Re: Re: Unexpected non-evaluation problem

*To*: mathgroup at smc.vnet.net*Subject*: [mg63157] Re: [mg63142] Re: Unexpected non-evaluation problem*From*: Andrzej Kozlowski <akoz at mimuw.edu.pl>*Date*: Fri, 16 Dec 2005 07:22:10 -0500 (EST)*References*: <dnrch3$kie$1@smc.vnet.net> <200512151107.GAA24729@smc.vnet.net>*Sender*: owner-wri-mathgroup at wolfram.com

On 15 Dec 2005, at 20:07, Jean-Marc Gulliet wrote: > Carl Cotner wrote: >> I am totally baffled by the following Mathematica behavior: >> >> In[1]:= InverseFourierTransform[FourierTransform[x^2, x, y], y, x] >> Out[1]= Sqrt[2 Pi] x^2 FourierTransform[DiracDelta[y], y, x] >> >> In[2]:= Sqrt[2 Pi] x^2 FourierTransform[DiracDelta[y], y, x] >> Out[2]= x^2 >> >> I've already asked my local guru without success, so I'm hoping >> someone >> here can help me. Does anyone know why the first expression doesn't >> evaluate to x^2 all by itself? How I can force it to do so? >> >> Carl >> > Hi Carl, > > Mapping *Evaluate* to all parts will do it. Why? I do not know... > > In[1]:= > Evaluate //@ InverseFourierTransform[FourierTransform[x^2, x, y], > y, x] > > Out[1]= > x^2 > > Best regards, > /J.M. > Another possible workaround is to wrap Unevaluated around the argument of InverseFourierTransform: In[1]:= InverseFourierTransform[Unevaluated[FourierTransform[x^2, x, y]], y, x] Out[1]= x^2 Essentially the same approach is: InverseFourierTransform[FourierTransform[u, x, y], y, x] /. u -> x^2 x^2 There is no mystery why this works: both approaches are based on the obvious fact: InverseFourierTransform[FourierTransform[u, x, y], y, x] u It seems hard to tell what causes the original problem, except that it is certainly a bug. Andrzej Kozlowski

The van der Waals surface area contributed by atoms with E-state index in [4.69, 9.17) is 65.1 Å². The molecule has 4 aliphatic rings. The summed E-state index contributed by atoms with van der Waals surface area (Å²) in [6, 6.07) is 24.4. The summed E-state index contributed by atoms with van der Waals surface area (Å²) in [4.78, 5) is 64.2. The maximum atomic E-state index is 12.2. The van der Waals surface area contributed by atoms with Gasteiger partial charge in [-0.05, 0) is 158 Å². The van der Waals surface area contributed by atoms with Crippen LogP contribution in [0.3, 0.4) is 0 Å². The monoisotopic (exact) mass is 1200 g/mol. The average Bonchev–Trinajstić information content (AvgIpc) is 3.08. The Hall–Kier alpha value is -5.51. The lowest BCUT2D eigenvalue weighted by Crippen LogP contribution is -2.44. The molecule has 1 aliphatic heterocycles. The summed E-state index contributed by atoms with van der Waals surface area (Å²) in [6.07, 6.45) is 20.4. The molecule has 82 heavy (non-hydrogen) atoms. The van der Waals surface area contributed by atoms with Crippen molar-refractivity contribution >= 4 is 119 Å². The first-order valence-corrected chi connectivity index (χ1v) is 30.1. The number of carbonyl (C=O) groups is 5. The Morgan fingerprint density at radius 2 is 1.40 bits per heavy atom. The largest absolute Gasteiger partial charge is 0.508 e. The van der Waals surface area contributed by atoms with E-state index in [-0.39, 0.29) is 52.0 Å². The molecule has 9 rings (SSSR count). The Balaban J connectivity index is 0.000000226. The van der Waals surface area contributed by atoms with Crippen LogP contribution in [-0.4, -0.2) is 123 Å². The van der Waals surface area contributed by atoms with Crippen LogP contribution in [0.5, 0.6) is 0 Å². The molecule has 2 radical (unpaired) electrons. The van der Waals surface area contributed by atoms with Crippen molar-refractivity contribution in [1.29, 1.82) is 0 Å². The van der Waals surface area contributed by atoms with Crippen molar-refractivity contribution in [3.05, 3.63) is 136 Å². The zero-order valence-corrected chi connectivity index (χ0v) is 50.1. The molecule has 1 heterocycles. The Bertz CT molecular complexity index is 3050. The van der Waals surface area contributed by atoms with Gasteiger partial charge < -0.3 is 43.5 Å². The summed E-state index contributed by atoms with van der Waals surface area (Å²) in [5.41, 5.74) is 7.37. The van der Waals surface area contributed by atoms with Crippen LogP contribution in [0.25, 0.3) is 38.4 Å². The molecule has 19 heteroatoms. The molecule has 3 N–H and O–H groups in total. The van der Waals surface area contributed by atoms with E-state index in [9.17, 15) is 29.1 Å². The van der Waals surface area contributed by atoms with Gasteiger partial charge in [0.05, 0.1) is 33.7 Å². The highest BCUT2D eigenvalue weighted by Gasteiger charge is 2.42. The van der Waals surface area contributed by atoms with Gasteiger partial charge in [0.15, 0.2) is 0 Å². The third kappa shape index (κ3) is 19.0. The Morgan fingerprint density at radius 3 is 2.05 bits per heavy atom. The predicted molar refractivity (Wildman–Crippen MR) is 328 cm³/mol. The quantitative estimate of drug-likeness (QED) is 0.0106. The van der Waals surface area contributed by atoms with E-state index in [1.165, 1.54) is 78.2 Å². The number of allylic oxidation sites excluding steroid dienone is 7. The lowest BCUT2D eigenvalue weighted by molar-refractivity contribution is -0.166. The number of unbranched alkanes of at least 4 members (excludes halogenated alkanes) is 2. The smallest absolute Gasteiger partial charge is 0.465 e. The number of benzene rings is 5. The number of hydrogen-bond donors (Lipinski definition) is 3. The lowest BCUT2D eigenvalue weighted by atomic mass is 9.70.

**References**:**Re: Unexpected non-evaluation problem***From:*Jean-Marc Gulliet <jeanmarc.gulliet@gmail.com>